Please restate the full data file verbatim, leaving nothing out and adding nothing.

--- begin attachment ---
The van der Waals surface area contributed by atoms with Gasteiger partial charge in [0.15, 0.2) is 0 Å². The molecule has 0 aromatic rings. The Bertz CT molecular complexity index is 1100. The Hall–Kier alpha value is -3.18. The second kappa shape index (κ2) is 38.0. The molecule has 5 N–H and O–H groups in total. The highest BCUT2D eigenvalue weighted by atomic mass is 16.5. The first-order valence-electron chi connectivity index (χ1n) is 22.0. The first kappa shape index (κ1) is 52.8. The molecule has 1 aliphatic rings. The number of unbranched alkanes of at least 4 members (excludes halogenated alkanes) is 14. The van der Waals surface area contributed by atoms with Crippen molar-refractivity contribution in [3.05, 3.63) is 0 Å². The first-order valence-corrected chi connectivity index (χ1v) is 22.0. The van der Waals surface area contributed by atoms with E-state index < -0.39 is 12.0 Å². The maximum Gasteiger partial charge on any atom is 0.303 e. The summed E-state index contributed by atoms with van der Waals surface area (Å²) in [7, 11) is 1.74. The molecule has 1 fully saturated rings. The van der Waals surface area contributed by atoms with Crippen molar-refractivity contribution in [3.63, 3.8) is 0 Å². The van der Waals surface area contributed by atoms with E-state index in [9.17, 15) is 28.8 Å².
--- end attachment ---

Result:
The van der Waals surface area contributed by atoms with Gasteiger partial charge in [0.15, 0.2) is 0 Å². The molecule has 0 aromatic rings. The Bertz CT molecular complexity index is 1100. The Hall–Kier alpha value is -3.18. The second kappa shape index (κ2) is 38.0. The molecule has 5 N–H and O–H groups in total. The highest BCUT2D eigenvalue weighted by atomic mass is 16.5. The first-order valence-electron chi connectivity index (χ1n) is 22.0. The first kappa shape index (κ1) is 52.8. The molecule has 1 aliphatic rings. The number of unbranched alkanes of at least 4 members (excludes halogenated alkanes) is 14. The van der Waals surface area contributed by atoms with Crippen molar-refractivity contribution in [3.05, 3.63) is 0 Å². The first-order valence-corrected chi connectivity index (χ1v) is 22.0. The van der Waals surface area contributed by atoms with E-state index < -0.39 is 12.0 Å². The maximum Gasteiger partial charge on any atom is 0.303 e. The summed E-state index contributed by atoms with van der Waals surface area (Å²) in [7, 11) is 1.74. The molecule has 1 fully saturated rings. The van der Waals surface area contributed by atoms with Crippen molar-refractivity contribution in [3.63, 3.8) is 0 Å². The van der Waals surface area contributed by atoms with E-state index in [9.17, 15) is 28.8 Å².